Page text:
I was on the Internet recently looking for mushroom growing kits, figuring it would be fun to have a go at it in the garden. Doing so I came across an article by Sarah Brealey on The Telegraph’s website, highlighting findings by Which? magazine that growing your own mushrooms with kits can cost about 20 times more than just getting them in the supermarket. These findings were probably supported by the Ministry of the Bleeding Obvious, though this is just an assumption from my part.

The article is somewhat flawed in that it gets off on the wrong foot from the very start:

“Mushroom-lovers seeking to beat the credit crunch by growing their own should think again – it could cost more.”
http://www.telegraph.co.uk/earth/earthnews/3354057/Mushroom-kits-Theres-much-room-for-improvement.html

First of all there’s no ‘could’ about it. From mushroom kits that I have seen in shops, the instructions on the side of the box make quite clear the quantities one can expect to produce, and comparing this with the price tag on the box should pose no problem for the average customer: Yes, mushrooms grown with kits will most likely be more expensive. That’s a given.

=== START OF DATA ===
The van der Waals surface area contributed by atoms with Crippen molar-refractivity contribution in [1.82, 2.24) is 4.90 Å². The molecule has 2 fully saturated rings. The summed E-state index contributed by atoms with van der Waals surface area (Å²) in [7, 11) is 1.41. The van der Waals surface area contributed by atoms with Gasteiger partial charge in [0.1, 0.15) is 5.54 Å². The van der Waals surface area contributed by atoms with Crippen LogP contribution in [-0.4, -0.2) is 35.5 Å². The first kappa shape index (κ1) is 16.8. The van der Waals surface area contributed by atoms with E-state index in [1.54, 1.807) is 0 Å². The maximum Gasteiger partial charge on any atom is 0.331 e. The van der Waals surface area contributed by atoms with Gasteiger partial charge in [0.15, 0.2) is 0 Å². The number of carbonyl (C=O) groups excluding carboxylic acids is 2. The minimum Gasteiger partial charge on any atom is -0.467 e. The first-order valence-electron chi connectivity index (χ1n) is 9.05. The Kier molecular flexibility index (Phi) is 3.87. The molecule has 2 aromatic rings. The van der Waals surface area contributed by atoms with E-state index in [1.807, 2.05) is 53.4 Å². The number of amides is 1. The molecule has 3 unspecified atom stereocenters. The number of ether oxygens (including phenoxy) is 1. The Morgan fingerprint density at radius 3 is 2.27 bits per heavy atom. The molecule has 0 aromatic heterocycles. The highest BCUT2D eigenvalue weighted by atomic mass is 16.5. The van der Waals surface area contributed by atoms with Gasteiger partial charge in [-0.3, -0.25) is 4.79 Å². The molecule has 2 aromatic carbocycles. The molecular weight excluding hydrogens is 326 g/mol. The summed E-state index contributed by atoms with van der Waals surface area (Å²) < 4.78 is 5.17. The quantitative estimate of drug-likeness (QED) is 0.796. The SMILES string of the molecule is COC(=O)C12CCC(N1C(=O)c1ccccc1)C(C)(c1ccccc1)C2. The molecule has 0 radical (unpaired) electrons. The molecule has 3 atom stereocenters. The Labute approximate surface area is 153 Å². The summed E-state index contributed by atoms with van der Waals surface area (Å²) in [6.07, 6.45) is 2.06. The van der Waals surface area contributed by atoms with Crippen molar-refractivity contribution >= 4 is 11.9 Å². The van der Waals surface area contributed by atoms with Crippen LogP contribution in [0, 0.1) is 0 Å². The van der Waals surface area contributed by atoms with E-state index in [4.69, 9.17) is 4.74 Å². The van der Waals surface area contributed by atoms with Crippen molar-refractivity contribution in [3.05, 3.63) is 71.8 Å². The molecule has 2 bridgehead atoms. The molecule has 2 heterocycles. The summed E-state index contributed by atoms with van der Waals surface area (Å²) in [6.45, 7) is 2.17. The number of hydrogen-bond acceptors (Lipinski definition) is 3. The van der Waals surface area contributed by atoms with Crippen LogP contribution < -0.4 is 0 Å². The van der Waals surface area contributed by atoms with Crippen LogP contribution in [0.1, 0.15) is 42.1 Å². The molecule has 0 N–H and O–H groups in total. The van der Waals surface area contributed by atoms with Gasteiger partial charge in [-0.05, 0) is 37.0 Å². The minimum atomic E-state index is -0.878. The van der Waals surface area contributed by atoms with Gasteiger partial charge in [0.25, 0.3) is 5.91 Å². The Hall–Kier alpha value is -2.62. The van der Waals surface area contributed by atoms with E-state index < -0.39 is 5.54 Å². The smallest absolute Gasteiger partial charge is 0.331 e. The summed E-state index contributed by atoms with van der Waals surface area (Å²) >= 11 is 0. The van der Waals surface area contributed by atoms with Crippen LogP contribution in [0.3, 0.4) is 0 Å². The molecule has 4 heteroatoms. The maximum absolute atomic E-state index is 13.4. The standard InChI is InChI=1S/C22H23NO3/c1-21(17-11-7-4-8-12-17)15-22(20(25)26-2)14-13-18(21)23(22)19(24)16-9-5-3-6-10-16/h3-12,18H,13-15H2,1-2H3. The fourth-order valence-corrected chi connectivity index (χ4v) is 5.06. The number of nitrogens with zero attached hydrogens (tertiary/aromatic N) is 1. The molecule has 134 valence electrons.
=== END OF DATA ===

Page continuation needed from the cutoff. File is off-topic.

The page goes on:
If mushroom lovers really want to beat the credit crunch, they can start by not eating mushrooms, as mushrooms are a luxury with not much nutritional value (although admittedly delicious).

The revelation that mushroom growing kits won’t save you money should come as no surprise to anyone who has been in a supermarket and understands the concept of economies of scale. In seeking to buy a mushroom growing kit, I never imagined for a second that a 6 by 8 inch tray would ever equate the economies of scale found on a farm, and I seriously hope that no one else would.

And here is another exclusive: growing vegetables in the garden is also usually more expensive than buying them from a supermarket (yes indeed, stop the presses!). If you add in the initial resources, the time and effort involved in growing vegetables at Common Ground, and compare them to the hit-and-miss results that come out, the final price tag would often be the kind you’d expect to find on a menu in a restaurant.